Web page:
Here's a tough question: If corporate policies and practices in talent management and succession planning work, how come the wrong people so often get to the top? After five years interviewing HR professionals and business leaders around the world and analyzing the academic literature, I find only one tenable conclusion--the weight of both empirical and anecdotal evidence show that most HR practice in this area is ineffectual, or worse, damaging to both employees and employers.
The problem with HR's standard approaches to talent management and succession planning is that they start from the false assumption that the relationship between employers and employees is relatively simple. Identifying talent is simply a matter of applying a set of measures, based on definable, fixed and generic leadership competences. Developing talent is about helping people to tick more of the boxes defined in those competency frameworks. Succession planning is about having people lined up to fit into key roles as they become vacant. This simple, linear systems approach has a lot of attractions, not least that it provides a sense of being in control of the talent process--a key element in earning HR a seat at the top table. Simplistic measures complete the illusion. If the people who have been identified as talented get promoted, this is not evidence that the selection process works--it is simply a reflection that they have had more development opportunities than "less talented" peers and that the line managers, who designated them as talented, have a greater emotional investment in ensuring their success.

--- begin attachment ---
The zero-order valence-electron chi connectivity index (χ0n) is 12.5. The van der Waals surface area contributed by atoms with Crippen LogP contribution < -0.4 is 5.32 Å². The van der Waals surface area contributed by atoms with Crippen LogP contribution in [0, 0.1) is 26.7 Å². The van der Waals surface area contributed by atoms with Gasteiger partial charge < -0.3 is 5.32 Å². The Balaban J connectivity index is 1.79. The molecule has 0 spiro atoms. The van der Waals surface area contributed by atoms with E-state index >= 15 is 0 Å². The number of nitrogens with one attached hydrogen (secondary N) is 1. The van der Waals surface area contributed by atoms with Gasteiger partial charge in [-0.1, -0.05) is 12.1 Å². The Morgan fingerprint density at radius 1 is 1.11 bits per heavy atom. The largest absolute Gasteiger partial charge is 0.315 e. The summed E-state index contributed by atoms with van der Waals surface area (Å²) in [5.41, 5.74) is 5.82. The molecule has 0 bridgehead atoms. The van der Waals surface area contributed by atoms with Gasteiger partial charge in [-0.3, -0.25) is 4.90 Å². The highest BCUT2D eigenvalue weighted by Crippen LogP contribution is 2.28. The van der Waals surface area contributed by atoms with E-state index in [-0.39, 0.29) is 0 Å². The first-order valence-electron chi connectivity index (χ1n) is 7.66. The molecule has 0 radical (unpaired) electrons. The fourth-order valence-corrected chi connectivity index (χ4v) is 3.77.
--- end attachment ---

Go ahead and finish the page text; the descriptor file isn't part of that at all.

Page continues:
If we examine the evidence for these simplistic assumptions, a distinct impression of the Emperor's New Clothes emerges. Take the identification of talent. Most processes rely heavily on line managers to start the process by identifying potential leaders from amongst their direct reports. Unfortunately, this assumes that every manager has one or two such talented people in their team, but statistically that's absurd. Forced ranking of employees tends to reinforce the problem--what manager wants to admit that the people working for him or her are below average in talent? So a high proportion of people put forward are actually mediocre. Moreover, research shows that managers are exceptionally poor on average at recognising leadership potential (unless the person is like them!), to the extent that it is negatively correlated with actuality. Whereas direct reports tend to have a fairly accurate perspective of a managers' leadership potential, but usually nobody asks them. This topdown myopia is a godsend for the organizational sociopath who invests heavily in creating a positive image for those above. For these reasons, relying on managers undermines attempts at increasing diversity.